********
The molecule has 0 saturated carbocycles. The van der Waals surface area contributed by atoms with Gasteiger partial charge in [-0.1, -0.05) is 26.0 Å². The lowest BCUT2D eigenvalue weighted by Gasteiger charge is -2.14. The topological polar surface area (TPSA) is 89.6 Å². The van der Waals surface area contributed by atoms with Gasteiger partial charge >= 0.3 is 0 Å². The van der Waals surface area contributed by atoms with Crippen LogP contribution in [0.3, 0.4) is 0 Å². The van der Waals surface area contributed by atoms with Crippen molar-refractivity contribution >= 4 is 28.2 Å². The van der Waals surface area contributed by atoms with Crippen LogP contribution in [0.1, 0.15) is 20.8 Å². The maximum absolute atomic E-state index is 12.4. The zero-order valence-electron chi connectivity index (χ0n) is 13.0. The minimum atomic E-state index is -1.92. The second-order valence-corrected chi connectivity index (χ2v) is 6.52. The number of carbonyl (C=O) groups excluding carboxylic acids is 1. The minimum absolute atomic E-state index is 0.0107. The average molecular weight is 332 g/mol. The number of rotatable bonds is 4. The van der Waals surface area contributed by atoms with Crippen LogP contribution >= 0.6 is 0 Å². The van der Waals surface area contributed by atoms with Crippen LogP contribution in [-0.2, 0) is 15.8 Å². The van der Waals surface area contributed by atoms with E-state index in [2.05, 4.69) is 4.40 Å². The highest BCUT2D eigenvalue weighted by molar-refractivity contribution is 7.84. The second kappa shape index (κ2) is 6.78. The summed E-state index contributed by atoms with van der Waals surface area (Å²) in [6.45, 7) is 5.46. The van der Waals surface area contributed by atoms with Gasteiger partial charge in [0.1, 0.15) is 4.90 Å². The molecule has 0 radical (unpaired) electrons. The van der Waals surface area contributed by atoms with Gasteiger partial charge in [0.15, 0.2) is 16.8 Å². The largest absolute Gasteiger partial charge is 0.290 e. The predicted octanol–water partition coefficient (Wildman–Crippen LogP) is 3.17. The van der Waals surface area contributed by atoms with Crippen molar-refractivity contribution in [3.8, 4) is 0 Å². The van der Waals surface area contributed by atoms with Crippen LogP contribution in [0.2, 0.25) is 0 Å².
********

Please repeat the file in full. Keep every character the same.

The molecule has 0 saturated carbocycles. The van der Waals surface area contributed by atoms with Gasteiger partial charge in [-0.1, -0.05) is 26.0 Å². The lowest BCUT2D eigenvalue weighted by Gasteiger charge is -2.14. The topological polar surface area (TPSA) is 89.6 Å². The van der Waals surface area contributed by atoms with Gasteiger partial charge >= 0.3 is 0 Å². The van der Waals surface area contributed by atoms with Crippen LogP contribution in [0.3, 0.4) is 0 Å². The van der Waals surface area contributed by atoms with Crippen molar-refractivity contribution >= 4 is 28.2 Å². The van der Waals surface area contributed by atoms with Crippen LogP contribution in [0.1, 0.15) is 20.8 Å². The maximum absolute atomic E-state index is 12.4. The zero-order valence-electron chi connectivity index (χ0n) is 13.0. The minimum atomic E-state index is -1.92. The second-order valence-corrected chi connectivity index (χ2v) is 6.52. The number of carbonyl (C=O) groups excluding carboxylic acids is 1. The minimum absolute atomic E-state index is 0.0107. The average molecular weight is 332 g/mol. The number of rotatable bonds is 4. The van der Waals surface area contributed by atoms with Crippen LogP contribution >= 0.6 is 0 Å². The van der Waals surface area contributed by atoms with Crippen LogP contribution in [-0.2, 0) is 15.8 Å². The van der Waals surface area contributed by atoms with E-state index in [2.05, 4.69) is 4.40 Å². The highest BCUT2D eigenvalue weighted by molar-refractivity contribution is 7.84. The second kappa shape index (κ2) is 6.78. The summed E-state index contributed by atoms with van der Waals surface area (Å²) in [6.45, 7) is 5.46. The van der Waals surface area contributed by atoms with Gasteiger partial charge in [0.1, 0.15) is 4.90 Å². The molecule has 0 radical (unpaired) electrons. The van der Waals surface area contributed by atoms with Gasteiger partial charge in [0.15, 0.2) is 16.8 Å². The largest absolute Gasteiger partial charge is 0.290 e. The predicted octanol–water partition coefficient (Wildman–Crippen LogP) is 3.17. The van der Waals surface area contributed by atoms with Crippen molar-refractivity contribution in [3.8, 4) is 0 Å². The van der Waals surface area contributed by atoms with Crippen LogP contribution in [0.2, 0.25) is 0 Å².